"We met the participating audience in the morning, on the second floor of the building and led them - one by one - into the installation we had made in one of the offices. We created the feeling of a labyrinthic passage through a series of paradoxical questions, asked whilst ritualistically washing their hands in front of a broken TV. The flickering noise of the screen and sounds of water became an analogue part to a roaming digital soundscape which constituted the audible expansion of the room. We intended to slur their normal visual orientation. This, we told them, was to bring them into the "state of vertigo"; out of linear chronological time and into the universe of Chôra; a 'non-place' referred to by Plato as a ‘space’ for giving and creation (Ramö 1999:314). 

             Immersed in a space like 'The Crack', conversations between ourselves and the participants seemed weaved by a kind of dreamlike material, one which so easily breaks as soon as it leaves the inner realm. Reaching the limits of language, phenomenological description may break into the poetics of image, gesture or the categories of metaphor. The setting of the immersive performance installation provides a blurry ambiguous space to search for other ways of giving shape to our experience. In ‘The Crack’ we invited the participants to construct their image of Chôra. Some spent what felt like hours sitting or lying on the beige carpeted office floor, eating sweets, drinking cheap whisky and cutting out pictures from old geography, art and science books." 

Din Fortid er Deres Nu / Your Past Belongs to Them Now, Vendsyssels Teater 2018 in collaboration with RELATE, Research Center of Art & Technology, Aalborg University

Excerpt from The Interview as Convergent Point  between Qualitative Research and Performance Art (2020) :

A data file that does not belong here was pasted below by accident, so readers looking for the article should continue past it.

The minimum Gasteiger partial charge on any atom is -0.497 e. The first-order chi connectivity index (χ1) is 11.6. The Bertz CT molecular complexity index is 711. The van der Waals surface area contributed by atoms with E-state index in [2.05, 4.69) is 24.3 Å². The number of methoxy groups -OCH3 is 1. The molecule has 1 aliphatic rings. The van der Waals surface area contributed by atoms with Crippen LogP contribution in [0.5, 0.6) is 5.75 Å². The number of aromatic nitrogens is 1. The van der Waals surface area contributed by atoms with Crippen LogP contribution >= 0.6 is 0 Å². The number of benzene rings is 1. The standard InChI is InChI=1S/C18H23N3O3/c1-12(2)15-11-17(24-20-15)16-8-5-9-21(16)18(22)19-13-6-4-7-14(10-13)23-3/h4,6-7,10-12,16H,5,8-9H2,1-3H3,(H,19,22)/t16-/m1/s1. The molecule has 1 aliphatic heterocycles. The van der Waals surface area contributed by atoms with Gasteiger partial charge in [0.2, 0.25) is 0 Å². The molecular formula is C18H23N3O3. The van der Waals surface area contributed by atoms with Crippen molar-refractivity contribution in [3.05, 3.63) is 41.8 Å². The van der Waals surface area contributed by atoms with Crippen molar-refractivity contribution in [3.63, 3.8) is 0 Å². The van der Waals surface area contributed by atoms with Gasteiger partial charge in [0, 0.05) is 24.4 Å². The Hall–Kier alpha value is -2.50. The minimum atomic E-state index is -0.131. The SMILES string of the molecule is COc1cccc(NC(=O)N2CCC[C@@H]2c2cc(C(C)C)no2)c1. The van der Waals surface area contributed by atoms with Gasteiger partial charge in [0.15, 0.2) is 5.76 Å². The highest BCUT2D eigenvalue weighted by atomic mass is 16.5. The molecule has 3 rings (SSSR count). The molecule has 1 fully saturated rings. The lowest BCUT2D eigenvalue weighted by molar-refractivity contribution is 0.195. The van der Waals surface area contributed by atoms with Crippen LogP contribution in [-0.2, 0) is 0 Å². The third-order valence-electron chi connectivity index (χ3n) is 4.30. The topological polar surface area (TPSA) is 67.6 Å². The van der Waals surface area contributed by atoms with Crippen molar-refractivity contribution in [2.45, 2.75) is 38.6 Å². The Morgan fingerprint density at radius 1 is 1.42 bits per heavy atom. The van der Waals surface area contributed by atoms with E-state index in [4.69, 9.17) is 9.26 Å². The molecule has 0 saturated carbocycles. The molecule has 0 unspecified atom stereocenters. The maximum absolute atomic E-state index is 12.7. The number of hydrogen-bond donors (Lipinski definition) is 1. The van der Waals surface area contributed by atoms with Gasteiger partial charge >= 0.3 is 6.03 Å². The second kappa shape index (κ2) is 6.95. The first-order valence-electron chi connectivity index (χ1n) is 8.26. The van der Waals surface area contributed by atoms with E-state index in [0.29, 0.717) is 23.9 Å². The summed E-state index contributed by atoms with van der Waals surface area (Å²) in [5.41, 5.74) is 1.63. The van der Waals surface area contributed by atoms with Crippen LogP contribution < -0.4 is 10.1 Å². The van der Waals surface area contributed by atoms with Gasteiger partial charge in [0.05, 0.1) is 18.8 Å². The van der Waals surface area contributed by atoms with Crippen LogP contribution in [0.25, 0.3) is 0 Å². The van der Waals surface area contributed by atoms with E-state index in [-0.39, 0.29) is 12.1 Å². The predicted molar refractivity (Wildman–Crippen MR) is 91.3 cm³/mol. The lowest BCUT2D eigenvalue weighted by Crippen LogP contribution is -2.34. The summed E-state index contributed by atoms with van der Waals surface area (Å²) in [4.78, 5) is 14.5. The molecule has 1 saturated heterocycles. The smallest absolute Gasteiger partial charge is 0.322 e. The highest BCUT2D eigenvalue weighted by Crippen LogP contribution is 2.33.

"Your Past Belongs to Them Now is about training the performer in checking in directly with the audience, to see if they feel their story is represented in what has been noted down. Exhibiting it directly afterwards, in an archive of stories as part of the installation, is a way to keep the process of analysis available to the audience. The project EutopiaDystopia is an artistic discussion about how we produce historical and sociological archives. It is an artbased research project looking at how we can produce an archive which consists of different subjective points of view, in stories which include somatic sensations and experiences which might require other modes of expression.

        In this article, I have presented ways of documenting the audience's experience in interactive performances through imagery (i.e. ‘The Crack’) and through embodiment on behalf of the performer (i.e. ‘Seeing Pink Narcissus’). Integrating immersive techniques in interview methods may help to alter the sensuous mode of being of the interviewee. Furthermore, this practice could serve to open up the interview to sensuous or even celestial aspects of experience, otherwise excluded within a traditional scientific paradigm. This I find initiates another mode of inquiry and research findings, which traditional qualitative methods have no means to render visible. Thus, I propose to work artistically with the interview method to enable new modes of knowledge production and analysis, from within a performative, dialogical social science.